Paper money is up next. A short description of the minting process leads to a discussion of value as the cats purchase a $20 book with various bills.

Brian Cleary’s catchy rhymes and straightforward explanations make this a perfect book for introducing money, its value, and the mathematical concepts of addition, subtraction, and multiplication of using money to buy things.

Brian Gable’s well-known comical cats of the series walk kids through the pages as they ponder prices on items on the shelf and the amount of money in their pocket. The cats’ humorous expressions and silly situations turn this money math lesson into a funny and fun experience. The brightly colored pages focus on the coins and bills, which are clearly displayed, and the direct connections between this money and the objects being bought is obvious.

Ages 5 – 9

Millbrook Press, 2012 | ISBN 978-0822578826

National One Cent Day Activity

CPB - Penny matching

Count Your Pennies! Matching Game

 

Counting pennies can be so much fun! Saving them can be even better! Collect enough pennies and you can buy something special or donate to your favorite cause! In this printable Count Your Pennies! matching game, draw a line from the stack of pennies to the object they will buy.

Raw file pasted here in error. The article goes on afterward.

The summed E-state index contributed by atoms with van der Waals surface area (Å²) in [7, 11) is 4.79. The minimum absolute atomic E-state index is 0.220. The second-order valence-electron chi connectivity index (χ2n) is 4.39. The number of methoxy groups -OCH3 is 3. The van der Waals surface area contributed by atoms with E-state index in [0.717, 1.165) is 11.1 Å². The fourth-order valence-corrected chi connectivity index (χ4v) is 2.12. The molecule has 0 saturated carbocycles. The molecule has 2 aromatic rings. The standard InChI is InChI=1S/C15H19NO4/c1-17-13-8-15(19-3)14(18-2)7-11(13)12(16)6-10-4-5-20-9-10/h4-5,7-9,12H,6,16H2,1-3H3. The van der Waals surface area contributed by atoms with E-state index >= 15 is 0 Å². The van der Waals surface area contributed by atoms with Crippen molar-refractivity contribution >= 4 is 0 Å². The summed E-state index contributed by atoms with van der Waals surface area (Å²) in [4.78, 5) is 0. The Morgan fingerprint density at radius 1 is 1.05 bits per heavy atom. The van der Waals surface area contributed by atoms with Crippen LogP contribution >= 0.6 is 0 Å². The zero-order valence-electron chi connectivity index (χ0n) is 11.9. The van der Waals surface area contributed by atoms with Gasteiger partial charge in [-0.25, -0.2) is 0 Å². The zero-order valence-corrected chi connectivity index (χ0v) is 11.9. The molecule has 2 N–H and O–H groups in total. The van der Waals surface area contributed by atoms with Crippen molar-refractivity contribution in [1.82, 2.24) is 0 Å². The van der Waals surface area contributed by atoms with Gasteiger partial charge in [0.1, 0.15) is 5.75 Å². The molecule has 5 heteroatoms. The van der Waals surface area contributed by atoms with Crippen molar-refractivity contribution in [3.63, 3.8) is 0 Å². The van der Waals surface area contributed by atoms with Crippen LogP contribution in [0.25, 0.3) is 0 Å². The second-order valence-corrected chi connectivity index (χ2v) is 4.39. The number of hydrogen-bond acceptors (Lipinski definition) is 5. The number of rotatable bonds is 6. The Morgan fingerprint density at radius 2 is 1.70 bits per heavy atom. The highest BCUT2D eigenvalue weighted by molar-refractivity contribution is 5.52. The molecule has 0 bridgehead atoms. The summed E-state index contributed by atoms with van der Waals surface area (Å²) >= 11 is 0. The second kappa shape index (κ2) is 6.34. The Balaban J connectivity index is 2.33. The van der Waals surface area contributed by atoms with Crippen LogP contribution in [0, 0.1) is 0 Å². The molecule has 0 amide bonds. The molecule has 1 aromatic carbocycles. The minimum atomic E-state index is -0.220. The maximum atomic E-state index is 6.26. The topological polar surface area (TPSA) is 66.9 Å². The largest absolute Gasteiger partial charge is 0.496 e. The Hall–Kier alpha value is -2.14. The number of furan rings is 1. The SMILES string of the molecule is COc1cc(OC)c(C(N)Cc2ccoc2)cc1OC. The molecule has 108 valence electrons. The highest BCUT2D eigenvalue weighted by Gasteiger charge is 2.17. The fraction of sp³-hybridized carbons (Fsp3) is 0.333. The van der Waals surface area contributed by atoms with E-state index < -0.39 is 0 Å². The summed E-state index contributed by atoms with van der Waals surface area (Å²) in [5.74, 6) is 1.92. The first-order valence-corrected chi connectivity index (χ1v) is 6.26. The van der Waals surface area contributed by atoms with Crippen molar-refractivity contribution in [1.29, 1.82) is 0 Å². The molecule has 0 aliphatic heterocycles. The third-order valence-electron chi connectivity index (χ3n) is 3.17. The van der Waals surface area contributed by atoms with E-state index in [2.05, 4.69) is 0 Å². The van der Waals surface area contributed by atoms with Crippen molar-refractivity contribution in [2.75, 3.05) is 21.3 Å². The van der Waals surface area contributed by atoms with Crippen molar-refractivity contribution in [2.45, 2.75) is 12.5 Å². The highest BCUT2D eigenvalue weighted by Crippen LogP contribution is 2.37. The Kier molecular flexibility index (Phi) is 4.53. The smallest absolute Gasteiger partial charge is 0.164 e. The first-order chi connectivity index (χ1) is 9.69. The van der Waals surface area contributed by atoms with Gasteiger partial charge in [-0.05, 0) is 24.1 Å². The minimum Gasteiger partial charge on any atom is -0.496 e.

March 24 – National Button Day

Pete the Cat and His Four Groovy Buttons by Eric Litwin and James Dean Picture Book ReviewAbout the Holiday

You have to admit it—those little round things that hold our clothes and bags shut are indispensable. Sometimes tiny works of art in their own right, buttons are fascinating. Antique buttons made of glass, metal, or even bone and decorated with intricate paintings, engraved designs, or gemstones offer a glimpse into history, both American and International. Today’s buttons, fashioned into engaging shapes or brightly colored, have stories of their own and enhance whatever garment or item they adorn.